Pastors must apply Reformation principles to church, home
FORT WORTH, Texas (SWBTS) – The Word of God reforms churches and should inform church life and doctrine, pastor, author and former seminary trustee Michael Lawrence said during a visit to Southwestern Baptist Theological Seminary, Oct. 28.
“Prioritize the preaching and teaching of God’s Word above everything else” in ministry, said Lawrence, who preached on the parable of the sower in Mark 4 during the seminary’s Reformation Day chapel.
By building programs and worshipping with certain music, he added, churches can draw crowds of various kinds. But “crowds are not what we are after if we are ministers of the Gospel. It is the Kingdom of God that we want to see, and to see that we need to recover our confidence in the Word of God because it is the Word and the Word alone, sown liberally, that brings in the Kingdom.”
Through His Word, God created the universe, called Abraham out of Ur of the Chaldeans and established the nation of Israel. In Ezekiel’s vision of the dry bones, God commanded Ezekiel to preach flesh and life into those bones. Also, the preaching and teaching of the Word of God ultimately effected the Reformation of the 16th century, Lawrence said, pointing to Martin Luther’s own testimony: “I did nothing. The Word did it all.”
In a student forum after chapel, Lawrence called pastors to allow the overarching narrative of Scripture—what, for him, forms a person’s biblical theology—to inform their preaching and their lives.
“I am a little embarrassed that most of my favorite biblical-theological preachers are either Anglicans or Presbyterians,” Lawrence said. “I would love to see more Baptist preachers preach biblical theology because, after all, we’re the ones that got the biblical theology right.”
According to Lawrence, who recently published Biblical Theology in the Life of the Church: A Guide for Ministry, biblical theology is essential to the correct preaching of a passage of Scripture. Biblical theology connects a passage to the rest of Scripture, placing it within the story of God’s redemptive work.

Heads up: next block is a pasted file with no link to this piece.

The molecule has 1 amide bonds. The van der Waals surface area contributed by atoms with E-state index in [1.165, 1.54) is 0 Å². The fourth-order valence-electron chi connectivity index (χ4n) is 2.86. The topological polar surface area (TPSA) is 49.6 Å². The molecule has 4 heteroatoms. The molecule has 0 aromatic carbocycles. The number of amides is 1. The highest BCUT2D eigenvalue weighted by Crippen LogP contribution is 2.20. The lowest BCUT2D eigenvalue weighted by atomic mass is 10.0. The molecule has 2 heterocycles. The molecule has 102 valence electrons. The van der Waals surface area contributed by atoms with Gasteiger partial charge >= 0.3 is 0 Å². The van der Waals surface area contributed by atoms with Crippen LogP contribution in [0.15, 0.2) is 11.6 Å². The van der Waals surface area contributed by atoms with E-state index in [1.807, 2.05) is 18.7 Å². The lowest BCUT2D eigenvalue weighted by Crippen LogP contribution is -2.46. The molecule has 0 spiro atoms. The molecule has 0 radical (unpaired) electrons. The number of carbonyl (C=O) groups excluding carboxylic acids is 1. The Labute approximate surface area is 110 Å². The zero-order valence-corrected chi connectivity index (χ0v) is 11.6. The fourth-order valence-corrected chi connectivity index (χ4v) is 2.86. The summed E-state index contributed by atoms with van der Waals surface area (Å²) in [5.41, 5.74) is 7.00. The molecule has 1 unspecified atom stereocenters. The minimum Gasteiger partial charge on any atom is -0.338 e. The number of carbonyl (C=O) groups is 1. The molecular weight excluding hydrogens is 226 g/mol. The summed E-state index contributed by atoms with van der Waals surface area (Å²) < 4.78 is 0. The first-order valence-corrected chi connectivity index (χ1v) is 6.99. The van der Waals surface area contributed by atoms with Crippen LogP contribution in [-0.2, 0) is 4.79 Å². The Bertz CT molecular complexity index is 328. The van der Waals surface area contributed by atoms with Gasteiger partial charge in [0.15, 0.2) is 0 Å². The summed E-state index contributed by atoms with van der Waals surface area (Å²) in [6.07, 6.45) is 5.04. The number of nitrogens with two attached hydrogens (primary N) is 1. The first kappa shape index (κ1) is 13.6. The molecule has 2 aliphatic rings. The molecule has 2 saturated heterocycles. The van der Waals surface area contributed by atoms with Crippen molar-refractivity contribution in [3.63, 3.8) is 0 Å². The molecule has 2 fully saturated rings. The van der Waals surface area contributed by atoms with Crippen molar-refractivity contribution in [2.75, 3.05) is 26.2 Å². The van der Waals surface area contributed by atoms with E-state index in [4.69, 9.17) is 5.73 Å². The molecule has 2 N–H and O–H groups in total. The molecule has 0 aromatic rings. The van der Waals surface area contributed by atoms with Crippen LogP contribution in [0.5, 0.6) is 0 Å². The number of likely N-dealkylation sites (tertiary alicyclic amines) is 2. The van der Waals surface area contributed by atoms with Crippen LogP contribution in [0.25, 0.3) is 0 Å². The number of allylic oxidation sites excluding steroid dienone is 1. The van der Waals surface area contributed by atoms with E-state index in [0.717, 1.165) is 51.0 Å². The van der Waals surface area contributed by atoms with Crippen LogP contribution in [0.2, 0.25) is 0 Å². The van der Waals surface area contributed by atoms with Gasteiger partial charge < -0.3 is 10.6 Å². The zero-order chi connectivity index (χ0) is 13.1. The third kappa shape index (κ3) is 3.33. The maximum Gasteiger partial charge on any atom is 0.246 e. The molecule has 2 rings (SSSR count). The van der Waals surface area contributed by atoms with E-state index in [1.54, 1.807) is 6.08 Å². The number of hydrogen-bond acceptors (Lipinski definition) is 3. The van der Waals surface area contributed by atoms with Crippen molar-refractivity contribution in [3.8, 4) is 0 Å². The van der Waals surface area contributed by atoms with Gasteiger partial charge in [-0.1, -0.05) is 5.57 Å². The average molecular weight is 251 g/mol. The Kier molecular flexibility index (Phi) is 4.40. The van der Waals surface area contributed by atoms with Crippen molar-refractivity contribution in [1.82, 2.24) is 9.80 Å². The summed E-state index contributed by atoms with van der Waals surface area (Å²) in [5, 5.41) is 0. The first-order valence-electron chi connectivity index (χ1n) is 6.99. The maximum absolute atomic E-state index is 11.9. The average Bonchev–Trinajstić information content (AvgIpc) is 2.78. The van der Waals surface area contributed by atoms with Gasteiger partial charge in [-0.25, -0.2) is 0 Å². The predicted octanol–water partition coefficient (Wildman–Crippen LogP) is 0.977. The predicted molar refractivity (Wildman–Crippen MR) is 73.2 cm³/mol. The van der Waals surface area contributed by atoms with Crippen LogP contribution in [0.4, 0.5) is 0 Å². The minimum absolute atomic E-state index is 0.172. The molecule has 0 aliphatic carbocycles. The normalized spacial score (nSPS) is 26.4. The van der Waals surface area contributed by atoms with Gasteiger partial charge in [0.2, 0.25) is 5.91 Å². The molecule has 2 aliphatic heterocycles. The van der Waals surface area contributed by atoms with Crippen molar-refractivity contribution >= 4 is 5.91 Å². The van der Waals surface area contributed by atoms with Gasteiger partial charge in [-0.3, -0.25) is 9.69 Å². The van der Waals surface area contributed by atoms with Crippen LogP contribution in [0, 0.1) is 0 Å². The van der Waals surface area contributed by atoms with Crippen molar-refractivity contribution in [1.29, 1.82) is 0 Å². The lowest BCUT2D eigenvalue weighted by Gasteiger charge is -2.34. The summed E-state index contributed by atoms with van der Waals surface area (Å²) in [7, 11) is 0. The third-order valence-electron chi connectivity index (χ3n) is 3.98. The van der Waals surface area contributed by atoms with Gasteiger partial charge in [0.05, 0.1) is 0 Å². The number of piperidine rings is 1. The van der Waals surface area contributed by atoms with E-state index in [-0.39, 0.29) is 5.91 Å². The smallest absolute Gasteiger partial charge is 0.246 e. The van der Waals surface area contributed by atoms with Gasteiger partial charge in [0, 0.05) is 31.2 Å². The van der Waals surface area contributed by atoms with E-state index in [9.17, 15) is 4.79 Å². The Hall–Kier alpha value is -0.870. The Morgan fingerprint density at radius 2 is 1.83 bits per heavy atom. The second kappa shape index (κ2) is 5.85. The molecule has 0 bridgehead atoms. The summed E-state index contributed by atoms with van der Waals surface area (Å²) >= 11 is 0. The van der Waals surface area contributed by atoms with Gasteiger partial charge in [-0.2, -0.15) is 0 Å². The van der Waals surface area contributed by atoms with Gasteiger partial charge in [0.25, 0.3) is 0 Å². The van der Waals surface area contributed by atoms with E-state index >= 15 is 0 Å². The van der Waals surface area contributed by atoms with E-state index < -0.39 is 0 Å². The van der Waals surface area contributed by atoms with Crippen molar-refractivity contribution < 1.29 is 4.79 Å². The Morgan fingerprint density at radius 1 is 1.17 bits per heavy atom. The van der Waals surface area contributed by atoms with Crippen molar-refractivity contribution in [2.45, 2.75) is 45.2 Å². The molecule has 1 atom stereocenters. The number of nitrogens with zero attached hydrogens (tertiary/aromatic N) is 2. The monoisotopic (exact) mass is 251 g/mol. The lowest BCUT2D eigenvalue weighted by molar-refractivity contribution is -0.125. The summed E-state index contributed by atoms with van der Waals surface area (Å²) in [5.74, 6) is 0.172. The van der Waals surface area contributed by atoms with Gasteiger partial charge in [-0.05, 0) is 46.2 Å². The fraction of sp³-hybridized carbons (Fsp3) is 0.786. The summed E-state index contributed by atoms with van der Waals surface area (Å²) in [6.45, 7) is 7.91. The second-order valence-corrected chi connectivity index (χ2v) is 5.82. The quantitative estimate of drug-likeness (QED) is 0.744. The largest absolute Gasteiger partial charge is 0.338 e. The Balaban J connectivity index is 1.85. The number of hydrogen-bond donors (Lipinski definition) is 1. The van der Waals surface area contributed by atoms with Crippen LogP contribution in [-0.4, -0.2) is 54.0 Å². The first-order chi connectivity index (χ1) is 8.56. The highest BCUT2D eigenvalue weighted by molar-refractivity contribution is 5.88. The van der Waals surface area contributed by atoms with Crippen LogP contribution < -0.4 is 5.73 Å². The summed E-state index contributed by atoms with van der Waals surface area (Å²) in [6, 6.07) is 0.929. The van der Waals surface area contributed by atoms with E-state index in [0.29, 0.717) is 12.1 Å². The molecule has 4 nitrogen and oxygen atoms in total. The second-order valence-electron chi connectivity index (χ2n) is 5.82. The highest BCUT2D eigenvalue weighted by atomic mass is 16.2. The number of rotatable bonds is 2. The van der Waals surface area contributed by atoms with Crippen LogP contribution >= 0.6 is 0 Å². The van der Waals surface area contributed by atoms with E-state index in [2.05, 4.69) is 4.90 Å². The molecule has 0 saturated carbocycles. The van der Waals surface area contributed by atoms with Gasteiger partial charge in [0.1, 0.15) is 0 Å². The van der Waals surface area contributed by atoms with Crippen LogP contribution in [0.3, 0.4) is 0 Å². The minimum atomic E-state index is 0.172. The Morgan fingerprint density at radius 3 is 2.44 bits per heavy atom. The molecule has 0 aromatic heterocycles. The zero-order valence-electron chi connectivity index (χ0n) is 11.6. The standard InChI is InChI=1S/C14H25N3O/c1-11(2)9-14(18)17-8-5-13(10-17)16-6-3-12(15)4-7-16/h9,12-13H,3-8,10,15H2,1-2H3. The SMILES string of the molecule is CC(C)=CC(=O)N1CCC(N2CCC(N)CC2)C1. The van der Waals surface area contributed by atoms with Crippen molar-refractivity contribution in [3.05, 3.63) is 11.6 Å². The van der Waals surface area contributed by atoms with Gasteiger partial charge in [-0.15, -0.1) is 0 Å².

Lawrence’s own interest in biblical theology is rooted in his own testimony. Growing up in a Southern Baptist Church, he recalled having heard either simple Gospel messages followed by times of invitation or else moral lessons.
“What that taught me over the years,” he said, “was that Jesus saved me from my sins, and I was going to heaven, and in the meantime I better be good.”
This surface-level understanding of the biblical message grew irrelevant as Lawrence grew older, and he began to run from the church. Preachers who understood and used biblical theology in their sermons, however, drew him back to the church—for a time, to Presbyterianism.
“It was biblical theology,” Lawrence stressed, “that led me back to being Baptist after having spent a decade in the Presbyterian world.”
For this reason, Lawrence urged Baptist ministers to utilize biblical theology in their preaching and teaching, but he also encouraged them to apply biblical theology to their family lives.
“One of the ways I live out biblical theology at home is in my marriage,” he said. “Marriage is a key biblical-theological theme. The Bible begins with a wedding and it ends with a wedding. We start with the marriage of Adam and Eve, and we end with the wedding feast of the lamb.”
Additionally, Paul shows that “marriage itself is one of the most profound pictures of the Gospel, of Christ and the church, that we have.” As a result, one’s marriage can reflect or defame the Gospel. Similarly, the Bible portrays God as father. As a result, godly parenting can reflect the Gospel.